I don't think shopping is much fun. In the real world it is tedious and repetitive, not to mention loud and crowded and annoying if attempted in physical buildings instead of online. I don't like it much in games either and I don't think I am alone in this. Recently the DnD Next blog talked about the new systems they are putting in place for characters shopping for gear in Next. They are planning on having a hybrid system where characters can either shop for things individually or just buy gear packages from a short list. It all just seems ridiculous and really shows how much the focus is on old school dungeon crawls. In those mazes full of deadly traps and magical teleporters characters needed a ten foot pole, chalk, a bell, fifty feet of rope, a grappling hook, and pints of lantern oil. When the door to the place randomly seals and you need to spend ten sessions underground it is critical to know exactly how long your lantern can hold out, after all!
What makes me shake my head is the idea that this is how people play. I can't imagine that groups regularly spend their time clearing out these insane labyrinths and actually make use of all of this junk, much less think that obsessively recording the cost of these simple things is worthwhile. I always loved how the game apparently was built around the players hauling mountains of copper pieces out of dungeons and keeping track of each of them as they were used to purchase candles while also assuming that the characters regularly dealt with amounts of money in the millions of copper. Do normal people obsessively track the number of pennies in their pockets or the change jar at home? Why would anyone think they want to do that in a game? I have actually seen people talk about how new players don't know all the tricks for optimizing a characters's inventory against the standard sort of challenges that come up and this mindset just leaves me boggled.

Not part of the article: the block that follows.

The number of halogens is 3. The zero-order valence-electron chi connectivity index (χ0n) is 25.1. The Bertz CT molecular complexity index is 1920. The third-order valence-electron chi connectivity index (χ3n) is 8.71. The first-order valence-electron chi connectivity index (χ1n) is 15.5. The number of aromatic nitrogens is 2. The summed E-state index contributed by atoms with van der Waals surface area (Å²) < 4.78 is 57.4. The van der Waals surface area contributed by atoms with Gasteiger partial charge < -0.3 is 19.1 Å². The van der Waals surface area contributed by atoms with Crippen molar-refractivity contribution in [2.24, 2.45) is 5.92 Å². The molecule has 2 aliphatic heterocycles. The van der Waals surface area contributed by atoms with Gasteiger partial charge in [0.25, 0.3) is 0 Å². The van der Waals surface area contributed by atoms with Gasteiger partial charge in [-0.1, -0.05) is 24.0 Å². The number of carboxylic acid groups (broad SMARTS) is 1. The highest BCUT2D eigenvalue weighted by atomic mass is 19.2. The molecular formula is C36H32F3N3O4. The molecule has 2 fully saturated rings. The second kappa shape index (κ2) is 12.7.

When fantasy games are built around the premise that the characters are powerful and important it just doesn't seem reasonable to also assume the players will want to count utterly trivial sums of money to keep track of their purchases. It isn't as if this is even defensible from a realism standpoint as the costs of things in game books do not reflect historical reality at all. It seems to me that barring some kind of game where the characters are and remain dirt poor (and where the players want to roleplay being desperately broke...) the only sensible approach is to just let people acquire whatever they want in terms of mundane, simple gear. You want a rope? Fine, whatever. Write down what you carry with you, forget about the price, and ignore the list of gear tailored to professional dungeon delvers because those don't make the *slightest* bit of sense.